Update: Remedy has addressed the situation around reports of a trademark dispute between it and Rockstar Games/Take-Two Interactive over its “R” logo, telling VGC that things were already resolved last year and that the filings from Take-Two were “an initial formality” that is no longer applicable.
“There is nothing to see here,” the studio said in a statement to VGC. “This was a discussion between our teams that was resolved entirely and amicably late last year.
“Unfortunately, it took a little longer to complete than we had hoped due to some holiday scheduling. The legal filing was simply an initial formality, and Remedy and Take-Two continue to work together in partnership.”
Respawn First has reported that Take-Two Interactive, parent company of Rockstar Games, and Alan Wake 2 developer Remedy Entertainment are currently in a trademark dispute over Remedy’s recently-updated logo.
The dispute has been filed against Remedy’s trademark applications in the UK, with Take-Two saying that the solo “R” used in the new Remedy logo (sometimes but not always accompanied by the word Remedy) is too similar to the iconic Rockstar “R” that anyone who’s played a Grand Theft Auto game will immediately recognise.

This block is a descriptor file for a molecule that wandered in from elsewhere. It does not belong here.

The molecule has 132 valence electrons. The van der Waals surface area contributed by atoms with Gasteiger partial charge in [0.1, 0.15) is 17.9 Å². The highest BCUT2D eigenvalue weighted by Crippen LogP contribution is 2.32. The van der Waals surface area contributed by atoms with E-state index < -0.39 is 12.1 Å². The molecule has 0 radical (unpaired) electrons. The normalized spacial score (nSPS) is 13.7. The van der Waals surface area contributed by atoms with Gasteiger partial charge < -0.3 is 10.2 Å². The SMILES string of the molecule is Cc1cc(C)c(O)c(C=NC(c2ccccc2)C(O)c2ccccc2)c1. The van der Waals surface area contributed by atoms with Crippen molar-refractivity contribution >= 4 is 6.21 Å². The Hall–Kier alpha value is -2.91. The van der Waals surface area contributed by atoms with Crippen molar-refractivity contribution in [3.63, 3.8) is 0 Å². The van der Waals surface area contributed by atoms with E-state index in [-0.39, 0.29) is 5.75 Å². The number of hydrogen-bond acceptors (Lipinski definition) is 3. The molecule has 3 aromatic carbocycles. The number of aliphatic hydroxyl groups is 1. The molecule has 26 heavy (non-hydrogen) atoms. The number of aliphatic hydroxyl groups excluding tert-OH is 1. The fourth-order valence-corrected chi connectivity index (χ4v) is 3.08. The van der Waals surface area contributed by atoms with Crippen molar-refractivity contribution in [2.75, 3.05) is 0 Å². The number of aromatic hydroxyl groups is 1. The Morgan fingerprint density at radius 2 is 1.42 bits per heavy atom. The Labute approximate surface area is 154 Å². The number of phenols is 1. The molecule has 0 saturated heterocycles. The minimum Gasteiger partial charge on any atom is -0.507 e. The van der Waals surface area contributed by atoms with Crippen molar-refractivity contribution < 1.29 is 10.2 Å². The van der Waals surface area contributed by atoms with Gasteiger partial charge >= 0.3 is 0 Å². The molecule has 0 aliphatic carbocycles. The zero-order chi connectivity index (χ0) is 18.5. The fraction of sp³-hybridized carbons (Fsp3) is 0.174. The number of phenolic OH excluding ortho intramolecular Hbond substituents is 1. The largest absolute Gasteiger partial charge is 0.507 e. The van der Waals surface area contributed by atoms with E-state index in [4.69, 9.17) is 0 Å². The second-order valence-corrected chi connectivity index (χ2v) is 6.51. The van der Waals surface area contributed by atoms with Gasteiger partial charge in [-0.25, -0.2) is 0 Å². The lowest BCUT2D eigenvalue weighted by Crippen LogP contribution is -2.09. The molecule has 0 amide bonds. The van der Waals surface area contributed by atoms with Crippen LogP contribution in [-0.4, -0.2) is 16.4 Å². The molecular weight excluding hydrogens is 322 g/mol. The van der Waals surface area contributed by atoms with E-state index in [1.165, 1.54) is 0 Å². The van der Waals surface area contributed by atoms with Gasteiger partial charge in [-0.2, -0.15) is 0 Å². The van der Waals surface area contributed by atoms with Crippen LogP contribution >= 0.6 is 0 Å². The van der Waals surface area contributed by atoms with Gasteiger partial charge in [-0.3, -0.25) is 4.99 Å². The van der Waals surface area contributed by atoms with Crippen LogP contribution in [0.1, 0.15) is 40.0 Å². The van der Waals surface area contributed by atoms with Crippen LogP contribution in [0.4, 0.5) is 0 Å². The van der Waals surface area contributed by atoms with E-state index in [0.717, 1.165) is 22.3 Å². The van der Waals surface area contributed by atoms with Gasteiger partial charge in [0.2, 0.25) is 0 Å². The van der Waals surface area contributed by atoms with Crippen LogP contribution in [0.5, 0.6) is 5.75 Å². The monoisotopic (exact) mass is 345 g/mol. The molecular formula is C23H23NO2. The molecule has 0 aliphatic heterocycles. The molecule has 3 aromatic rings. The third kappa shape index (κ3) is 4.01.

Remedy had originally revealed its new logo back in April last year, although strangely enough reportedly didn’t file trademarks for it in the US and UK until after the fact in May. At the time it had said, “The bullet in the letter R in the old logo represented the era of Max Payne, but the Remedy of now is much bigger than a single game; we have a whole portfolio of games, new and old.
It’s certainly an interesting development. Take-Two is no stranger to these things, having shut down developer Hazelight’s application to trademark the title of its 2021 banger, It Takes Two. What’s curious this time around is that both companies in this latest dispute are in the midst of working together on remaking the original two Max Payne games, with Rockstar holding the rights to the games but supporting and even bankrolling Remedy in remaking them.